After months of effort, NASA on Tuesday released the results of a study that laid out options for the Mars programme — a re-planning process that was kicked off in the wake of the agency’s devastating pull-out of the joint 2016/2018 ExoMars missions with the European Space Agency, and one that was made more urgent by the crummy budget that the planetary sciences division was handed in February.
The study laid out options, not recommendations, so there was no immediate resolution for what to do in 2018, the earliest chance for a strategic Mars launch, when the agency says it might have available at most $800 million. (There will also be smaller NASA Mars missions launched in 2013 and 2016.) Study lead Orlando Figueroa, a former NASA official at Goddard Space Flight Centre in Greenbelt, Maryland, pointed out the obvious options at hand, and the pros and cons for each. A science orbiter might be affordable in 2018, but it wouldn’t take full advantage of the excellent orbital mechanics that year between Earth and Mars that would allow NASA to throw more mass at the martian surface. Waiting a few years to put a rover on the ground in 2020 is the other main option, and that would maintain the landing capabilities that NASA has nurtured over the past decade. However, that option would be somewhat risky if communications infrastructure wasn’t also somehow refreshed. NASA science chief John Grunsfeld says the decision for which of these options to pursue would be revealed at the time of the president’s budget request in February 2013.
Exploring options for near-term missions was only one of the group’s tasks — it was also supposed to map out a set of pathways for the Mars programme to follow to the 2030 timeframe. Overall, the presented options hew largely to the decadal survey’s emphasis on a Mars Sample Return — though it lays out a few different ways of achieving that. Here are three key points that I took away from the study.
* The study group tried to find overlap with the human exploration programme. One option Figueroa talked about was for astronauts to intercept the Mars sample return module somewhere in the Earth-Moon neighborhood. Why would that be useful? Figueroa says the astronauts could help with the inspection, cleaning and isolation of the samples, which would have to be quarantined on Earth. It would also allow the samples to ride back to Earth with the astronauts in Orion; that way the sample return module could be smaller and cheaper. “Sample return represents the best opportunity to find synergies between the two programmes,” says Grunsfeld. “There’s a parallelism of ideas there.”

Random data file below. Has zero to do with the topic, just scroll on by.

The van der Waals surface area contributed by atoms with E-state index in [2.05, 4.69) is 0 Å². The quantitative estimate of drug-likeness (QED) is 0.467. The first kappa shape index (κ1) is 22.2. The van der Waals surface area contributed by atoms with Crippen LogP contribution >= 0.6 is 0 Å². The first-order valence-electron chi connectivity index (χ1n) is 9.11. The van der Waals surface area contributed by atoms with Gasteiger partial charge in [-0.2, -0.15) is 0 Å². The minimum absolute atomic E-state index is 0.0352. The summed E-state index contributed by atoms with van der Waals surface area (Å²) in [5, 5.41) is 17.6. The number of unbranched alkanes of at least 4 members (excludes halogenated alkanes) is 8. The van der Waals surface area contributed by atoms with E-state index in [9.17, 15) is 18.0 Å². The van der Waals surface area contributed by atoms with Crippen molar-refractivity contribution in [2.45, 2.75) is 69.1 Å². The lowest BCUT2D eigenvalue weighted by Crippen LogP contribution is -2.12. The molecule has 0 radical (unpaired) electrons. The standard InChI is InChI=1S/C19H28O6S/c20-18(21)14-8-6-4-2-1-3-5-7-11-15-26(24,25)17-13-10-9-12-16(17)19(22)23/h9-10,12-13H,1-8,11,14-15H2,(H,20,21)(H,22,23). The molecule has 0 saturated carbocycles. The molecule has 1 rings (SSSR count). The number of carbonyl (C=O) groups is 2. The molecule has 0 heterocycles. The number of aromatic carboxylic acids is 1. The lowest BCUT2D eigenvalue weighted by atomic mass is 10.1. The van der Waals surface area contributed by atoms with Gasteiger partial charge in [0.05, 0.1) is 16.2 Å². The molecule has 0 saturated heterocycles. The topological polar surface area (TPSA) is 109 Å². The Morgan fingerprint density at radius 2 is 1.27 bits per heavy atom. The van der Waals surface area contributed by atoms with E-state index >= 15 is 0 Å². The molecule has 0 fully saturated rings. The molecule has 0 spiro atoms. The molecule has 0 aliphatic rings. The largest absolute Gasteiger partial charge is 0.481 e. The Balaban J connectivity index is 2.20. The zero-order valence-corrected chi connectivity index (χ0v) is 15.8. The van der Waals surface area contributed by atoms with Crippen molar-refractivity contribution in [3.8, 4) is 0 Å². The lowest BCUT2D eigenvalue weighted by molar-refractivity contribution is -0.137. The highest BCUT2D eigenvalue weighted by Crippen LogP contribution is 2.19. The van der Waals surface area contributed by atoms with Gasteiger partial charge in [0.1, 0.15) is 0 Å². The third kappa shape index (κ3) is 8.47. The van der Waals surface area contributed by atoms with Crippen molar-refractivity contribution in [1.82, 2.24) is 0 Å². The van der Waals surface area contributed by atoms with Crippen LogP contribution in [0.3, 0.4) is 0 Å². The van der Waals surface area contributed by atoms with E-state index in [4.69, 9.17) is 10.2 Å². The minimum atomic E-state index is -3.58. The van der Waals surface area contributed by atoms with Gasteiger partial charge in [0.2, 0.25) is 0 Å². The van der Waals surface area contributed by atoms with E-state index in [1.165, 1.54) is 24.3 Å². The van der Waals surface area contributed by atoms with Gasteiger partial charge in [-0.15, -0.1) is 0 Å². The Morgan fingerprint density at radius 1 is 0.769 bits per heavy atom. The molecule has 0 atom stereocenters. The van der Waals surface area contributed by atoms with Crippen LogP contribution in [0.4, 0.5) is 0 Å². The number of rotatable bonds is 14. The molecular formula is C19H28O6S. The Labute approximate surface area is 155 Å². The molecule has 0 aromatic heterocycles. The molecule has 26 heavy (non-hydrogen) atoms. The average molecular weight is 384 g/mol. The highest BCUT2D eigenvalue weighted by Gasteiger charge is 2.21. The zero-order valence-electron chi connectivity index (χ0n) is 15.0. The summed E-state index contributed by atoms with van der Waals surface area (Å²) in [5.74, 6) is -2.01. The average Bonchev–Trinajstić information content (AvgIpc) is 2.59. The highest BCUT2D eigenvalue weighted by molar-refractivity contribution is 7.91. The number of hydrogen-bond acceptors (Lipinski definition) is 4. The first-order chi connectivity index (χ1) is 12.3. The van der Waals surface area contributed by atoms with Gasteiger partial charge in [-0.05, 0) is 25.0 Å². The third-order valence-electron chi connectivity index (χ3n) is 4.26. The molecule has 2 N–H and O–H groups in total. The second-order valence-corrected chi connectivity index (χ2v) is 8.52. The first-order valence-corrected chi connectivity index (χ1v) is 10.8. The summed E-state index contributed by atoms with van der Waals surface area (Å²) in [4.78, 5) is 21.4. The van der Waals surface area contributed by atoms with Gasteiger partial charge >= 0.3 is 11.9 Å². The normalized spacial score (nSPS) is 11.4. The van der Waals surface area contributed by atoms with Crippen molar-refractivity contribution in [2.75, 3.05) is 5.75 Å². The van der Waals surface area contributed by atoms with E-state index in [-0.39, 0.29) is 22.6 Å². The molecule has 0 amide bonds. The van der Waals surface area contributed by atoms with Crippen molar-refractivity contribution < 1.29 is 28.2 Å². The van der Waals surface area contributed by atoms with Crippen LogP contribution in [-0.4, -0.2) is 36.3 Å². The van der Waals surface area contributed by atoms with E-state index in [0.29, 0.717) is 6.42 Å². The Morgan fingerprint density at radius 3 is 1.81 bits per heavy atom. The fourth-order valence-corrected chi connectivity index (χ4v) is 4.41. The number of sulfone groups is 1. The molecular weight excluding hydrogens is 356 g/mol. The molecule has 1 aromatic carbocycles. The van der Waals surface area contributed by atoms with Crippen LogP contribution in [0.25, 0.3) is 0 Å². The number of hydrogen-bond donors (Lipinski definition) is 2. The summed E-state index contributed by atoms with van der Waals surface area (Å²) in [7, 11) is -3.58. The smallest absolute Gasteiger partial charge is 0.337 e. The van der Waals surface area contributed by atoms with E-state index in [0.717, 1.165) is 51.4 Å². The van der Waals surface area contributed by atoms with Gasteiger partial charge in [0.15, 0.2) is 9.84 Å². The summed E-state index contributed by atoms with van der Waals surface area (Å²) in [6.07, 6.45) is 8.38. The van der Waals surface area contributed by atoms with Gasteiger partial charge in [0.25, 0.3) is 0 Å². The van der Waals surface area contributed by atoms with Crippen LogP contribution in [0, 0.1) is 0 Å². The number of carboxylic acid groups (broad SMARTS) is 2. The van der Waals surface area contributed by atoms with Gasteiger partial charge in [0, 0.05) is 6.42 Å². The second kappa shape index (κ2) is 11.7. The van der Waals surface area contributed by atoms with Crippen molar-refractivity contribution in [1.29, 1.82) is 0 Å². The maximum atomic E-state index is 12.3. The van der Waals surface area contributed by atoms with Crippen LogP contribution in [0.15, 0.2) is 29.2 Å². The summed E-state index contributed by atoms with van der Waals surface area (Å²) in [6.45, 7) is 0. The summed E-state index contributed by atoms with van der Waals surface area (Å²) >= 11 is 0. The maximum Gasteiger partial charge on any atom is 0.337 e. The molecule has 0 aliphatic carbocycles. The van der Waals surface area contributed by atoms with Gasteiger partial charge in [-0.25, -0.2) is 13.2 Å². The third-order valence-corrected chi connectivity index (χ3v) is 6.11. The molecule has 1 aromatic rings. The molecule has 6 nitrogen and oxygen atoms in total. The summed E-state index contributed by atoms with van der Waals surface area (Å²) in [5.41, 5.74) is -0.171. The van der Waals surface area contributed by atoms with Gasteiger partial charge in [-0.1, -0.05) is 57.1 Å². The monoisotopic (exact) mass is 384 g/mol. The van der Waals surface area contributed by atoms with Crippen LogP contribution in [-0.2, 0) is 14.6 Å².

* The study emphasized the search for evidence of past life as the core strategy of the Mars programme. Figueroa noted that, while some are excited about searching for extant life in watery or icy environments near the surface, the science is still immature and would be better explored in one-off missions such as Discovery or New Frontiers. Moreover, Grunsfeld points out that any life detection mission would need to adhere to strict planetary protection standards. “We need to work a lot harder to not contaminate Mars with microbial life we’ve brought with us.” Former Mars czar Scott Hubbard, now a professor of aeronautics at Stanford University in Menlo Park, California, concurs. “The scientific risk of not finding extant life makes an exploratory mission through Discovery or New Frontiers a more logical first step prior to inserting this into the strategic programme,” he says.
* While the overall focus was on sample return, the team presented several pathways for doing it. Whereas the decadal survey settled on an architecture that would involve three launches, Figueroa points out that two and one-launch configurations could actually result in lower costs overall. But such an arrangement would require higher peak funding in certain years — and also would put all the eggs in one basket (or two), thereby increasing the risk. Hubbard says he still favours the three-launch architecture.